I arrived in beautiful San Diego, California today for the ASCE Geo-Institute Geo-Congress 2013 conference. It’s being held at the Town and Country Resort and Hotel located on Hotel Circle, and it’s not the typical conference venue.
The facility has a sprawling feel, with some single story, almost casita-like hotel room buildings mixed with several more conventional hotel towers. The grounds are beautifully landscaped, making the walks between the hotel room and conference venues very relaxing and enjoyable. The smells are out of this world too, jasmine or honeysuckle I think. (Photo Credit: Town and Country)
Tonight was the first of the keynote addresses, the H. Bolton Seed Lecture by Dr. Stephen G. Wright of the University of Texas at Austin. The theme for the conference is “Stability and Performance of Slopes and Embankments III”. The III references the historic 1966 and 1992 conferences on the same topic. So who better to kick off the conference on this topic than Professor Wright, the author of the UTEXAS slope stability program and one of the preeminent experts on the topic?
I won’t share too much about this first lecture, mainly because I know I won’t have the time and/or fortitude to write much about all of the other amazing keynote lecturers lined up this week. But I will mention the key points from his lecture. He relayed two things that he said he learned from Professor Seed. One, he said that before you even start working on a slope stability problem (or maybe geotechnical problem in general) you should already know what is a reasonable answer. His second main point was something he said Seed would always emphasize, that you must know and remember your soil mechanics. Seems simple enough, right?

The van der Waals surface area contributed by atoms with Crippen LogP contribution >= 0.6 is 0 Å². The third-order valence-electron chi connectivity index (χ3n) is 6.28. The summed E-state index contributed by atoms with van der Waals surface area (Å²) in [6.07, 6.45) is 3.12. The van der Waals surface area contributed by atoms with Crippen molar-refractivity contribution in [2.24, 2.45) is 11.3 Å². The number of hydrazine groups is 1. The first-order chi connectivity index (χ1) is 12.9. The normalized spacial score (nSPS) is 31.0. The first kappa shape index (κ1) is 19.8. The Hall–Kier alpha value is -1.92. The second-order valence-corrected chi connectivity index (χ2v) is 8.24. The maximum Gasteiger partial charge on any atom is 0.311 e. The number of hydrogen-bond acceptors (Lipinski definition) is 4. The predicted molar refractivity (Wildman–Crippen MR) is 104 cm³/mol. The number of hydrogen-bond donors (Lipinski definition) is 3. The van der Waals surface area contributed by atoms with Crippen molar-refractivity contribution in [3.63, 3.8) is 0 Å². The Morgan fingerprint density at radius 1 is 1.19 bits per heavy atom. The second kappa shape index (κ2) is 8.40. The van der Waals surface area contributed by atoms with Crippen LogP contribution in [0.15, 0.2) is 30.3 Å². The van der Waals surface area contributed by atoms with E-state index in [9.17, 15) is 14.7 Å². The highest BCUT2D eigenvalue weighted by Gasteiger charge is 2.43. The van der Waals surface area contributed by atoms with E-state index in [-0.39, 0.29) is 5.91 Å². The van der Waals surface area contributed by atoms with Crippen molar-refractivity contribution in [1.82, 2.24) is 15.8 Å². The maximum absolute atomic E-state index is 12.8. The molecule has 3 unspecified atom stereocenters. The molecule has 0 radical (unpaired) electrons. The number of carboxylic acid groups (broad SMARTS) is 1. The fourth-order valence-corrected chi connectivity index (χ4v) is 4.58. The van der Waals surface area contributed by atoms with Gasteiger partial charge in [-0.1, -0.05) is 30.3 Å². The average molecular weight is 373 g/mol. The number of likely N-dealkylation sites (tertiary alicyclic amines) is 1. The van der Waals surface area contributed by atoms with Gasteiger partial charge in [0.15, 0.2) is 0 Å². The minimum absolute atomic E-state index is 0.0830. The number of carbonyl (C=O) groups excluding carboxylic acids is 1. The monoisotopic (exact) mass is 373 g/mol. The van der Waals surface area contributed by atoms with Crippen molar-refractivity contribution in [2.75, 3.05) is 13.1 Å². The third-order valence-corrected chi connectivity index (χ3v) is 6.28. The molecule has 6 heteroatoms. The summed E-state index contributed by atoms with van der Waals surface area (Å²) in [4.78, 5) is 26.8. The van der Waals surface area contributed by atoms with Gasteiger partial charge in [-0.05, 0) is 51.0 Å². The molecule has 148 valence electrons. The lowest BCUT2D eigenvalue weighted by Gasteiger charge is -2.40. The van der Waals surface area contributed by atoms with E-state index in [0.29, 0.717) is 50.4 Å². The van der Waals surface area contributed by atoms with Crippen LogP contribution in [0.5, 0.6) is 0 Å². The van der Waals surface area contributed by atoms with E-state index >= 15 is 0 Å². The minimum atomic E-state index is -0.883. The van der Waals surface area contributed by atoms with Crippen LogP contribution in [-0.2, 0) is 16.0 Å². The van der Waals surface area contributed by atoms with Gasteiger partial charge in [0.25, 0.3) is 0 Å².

He showed several examples of slope stability problems, emphasizing how these two important tenets apply. He noted that in addition to the UTEXAS program, the two industry-standard slope stability programs in use are SLOPE/W by Geo-Slope and Slide by Rocscience. And he noted that if you are analyzing the same problem and doing it correctly, these programs should give you the same answer when performing limit equilibrium slope stability analyses. If you come up with different answers, chances are you are not analyzing the same problem.
He provided a few cautions about the software packages and some default settings and tolerances that may not always work in certain circumstances. One of his important summary points that is important for practitioners is that you must always check your work, and that it is not practical to perform hand-calculations or even spreadsheet calculations for checking the slope stability calculations, so you must use another program to check the first.
Things are just getting rolling here in San Diego. Stay tuned to GeoPrac and our twitter and Facebook streams for all of the latest happenings. And if you want even more coverage, check out the live blogging that Geoengineer.org is doing. This is the type of thing you see at tech conferences, but kudos to Dimitrios (and Marietta!) at Geoengineer.org for bring it to Geo-Congress!